Here are some key terms that are regularly used in trust and identity.


Authentication and Authorisation for Research and Collaboration (AARC) is an initiative founded in 2015 to address the increased need for federated access, and for authentication and authorisation mechanisms by research and e-infrastructure.

AARC Blueprint Architecture

The AARC Blueprint Architecture (BPA) is a set of software building blocks that can be used to implement federated access management solutions for international research collaborations. 

Access protocol translation

Defines an administrative, policy and technical boundary between the internal/external services and resources.


Authentication is the process of determining whether someone or something is, in fact, who or what it says it is. Authentication technology provides access control for systems by checking to see if a user’s credentials match the credentials in a database of authorised users or in a data authentication server.


…is the process of enforcing policies: determining what types or qualities of activities, resources, or services a user is permitted.

Collaborative Research Environment

An environment where multiple research services are connected together through a single sign-on.


A group of users, organised with a common purpose, and jointly granted access to the infrastructure. It may act as the interface between individual users and the infrastructure.

Community attribute services

Components related to managing and providing information (attributes) about users, such as community group memberships and roles, on top of the information that might be provided directly by the identity providers from the user identity layer.


…where the external services interact with the other elements of the authentication and authorisation infrastructure (AAI).

Identity and access management

Identity and access management (IAM) is a framework of business processes, policies and technologies that facilitates the management of electronic or digital identities. This layer enables the implementation of a single point for a discovery service, a group management system, and a place to manage user consent/acceptance.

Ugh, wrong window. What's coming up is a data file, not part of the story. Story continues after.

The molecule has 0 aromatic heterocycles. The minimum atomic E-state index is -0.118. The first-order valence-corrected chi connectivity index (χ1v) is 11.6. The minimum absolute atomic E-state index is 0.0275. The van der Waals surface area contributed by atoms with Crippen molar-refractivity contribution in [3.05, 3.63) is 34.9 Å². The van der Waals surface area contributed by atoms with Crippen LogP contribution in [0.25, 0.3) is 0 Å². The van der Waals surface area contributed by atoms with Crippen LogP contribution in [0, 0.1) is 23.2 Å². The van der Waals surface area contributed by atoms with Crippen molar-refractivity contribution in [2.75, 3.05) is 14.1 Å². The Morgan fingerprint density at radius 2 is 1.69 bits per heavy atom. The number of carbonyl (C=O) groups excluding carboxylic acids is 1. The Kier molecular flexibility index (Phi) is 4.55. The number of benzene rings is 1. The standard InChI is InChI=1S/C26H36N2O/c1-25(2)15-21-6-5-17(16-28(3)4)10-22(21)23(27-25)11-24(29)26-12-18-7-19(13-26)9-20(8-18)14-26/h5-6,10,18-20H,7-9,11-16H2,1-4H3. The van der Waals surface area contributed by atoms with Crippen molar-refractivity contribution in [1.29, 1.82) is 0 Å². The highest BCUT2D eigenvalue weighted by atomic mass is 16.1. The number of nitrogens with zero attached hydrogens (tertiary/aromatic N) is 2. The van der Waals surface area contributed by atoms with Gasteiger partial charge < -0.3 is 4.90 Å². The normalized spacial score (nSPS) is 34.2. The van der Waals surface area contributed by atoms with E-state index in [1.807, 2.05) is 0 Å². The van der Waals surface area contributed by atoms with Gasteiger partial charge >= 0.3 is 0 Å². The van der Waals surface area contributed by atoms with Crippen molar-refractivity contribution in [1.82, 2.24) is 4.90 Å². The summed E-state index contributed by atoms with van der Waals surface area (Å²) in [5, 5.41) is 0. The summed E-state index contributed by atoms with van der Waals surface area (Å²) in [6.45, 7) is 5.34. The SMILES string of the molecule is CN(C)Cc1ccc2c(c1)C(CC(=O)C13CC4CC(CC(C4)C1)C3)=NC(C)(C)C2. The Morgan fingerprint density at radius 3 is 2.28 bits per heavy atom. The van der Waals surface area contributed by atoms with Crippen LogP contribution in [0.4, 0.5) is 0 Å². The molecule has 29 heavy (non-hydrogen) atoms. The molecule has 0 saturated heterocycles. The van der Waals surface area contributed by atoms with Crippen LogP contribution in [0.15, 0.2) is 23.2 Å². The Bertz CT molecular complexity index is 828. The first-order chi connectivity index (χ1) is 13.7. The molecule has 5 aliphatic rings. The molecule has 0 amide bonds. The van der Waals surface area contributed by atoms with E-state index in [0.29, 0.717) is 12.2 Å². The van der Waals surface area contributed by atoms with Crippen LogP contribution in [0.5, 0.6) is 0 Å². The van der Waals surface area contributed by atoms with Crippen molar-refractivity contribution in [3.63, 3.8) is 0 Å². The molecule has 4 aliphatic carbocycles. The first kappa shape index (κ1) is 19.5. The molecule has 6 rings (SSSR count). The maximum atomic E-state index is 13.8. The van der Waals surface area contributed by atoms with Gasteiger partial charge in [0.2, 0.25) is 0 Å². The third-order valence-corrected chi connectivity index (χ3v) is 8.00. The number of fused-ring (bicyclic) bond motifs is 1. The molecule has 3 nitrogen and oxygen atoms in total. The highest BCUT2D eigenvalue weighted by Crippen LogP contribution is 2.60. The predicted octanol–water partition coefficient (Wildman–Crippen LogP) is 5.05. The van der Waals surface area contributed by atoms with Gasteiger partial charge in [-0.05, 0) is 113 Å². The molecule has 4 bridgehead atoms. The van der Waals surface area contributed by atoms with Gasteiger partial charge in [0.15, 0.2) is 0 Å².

Identity Federation Protocol

An identity federation protocol allows the decoupling of the authentication and the authorisation functions, removes the security risk for managing multiple credentials by the organisation users and creates a safe channel for identities to be shared across different domains.

Identity Provider (IDP)

An entity responsible for storing, managing and security of users’ identity and their access data while providing services to relying party applications within a federation or a distributed network.


All of the IT hardware, software, networks, data, facilities, processes and any other elements that together are required to develop, test, deliver, monitor, control or support services.


The collection of the various boards, committees, groups and individuals mandated to oversee and control the infrastructure.


An entity providing, using, managing, operating, supporting or coordinating one or more service(s).

Seamless access

…with one login,  users get access to multiple connected resources.


An infrastructure component fulfilling a need of the users, such as computing, storage, networking or software systems.

Service Provider (SP)

An entity responsible for the management, deployment, operation and security of a service. SP receives the authentication assertion released by an identity provider.

Trust and identity management

…is a collection of technologies and policies that manages access to the resources through establishing trust between identity providers and service providers in a collaborative environment.


An individual or an organisation authorised to access and use services.

User identity

Services which provide electronic identities that can be used by users participating in international research collaborations.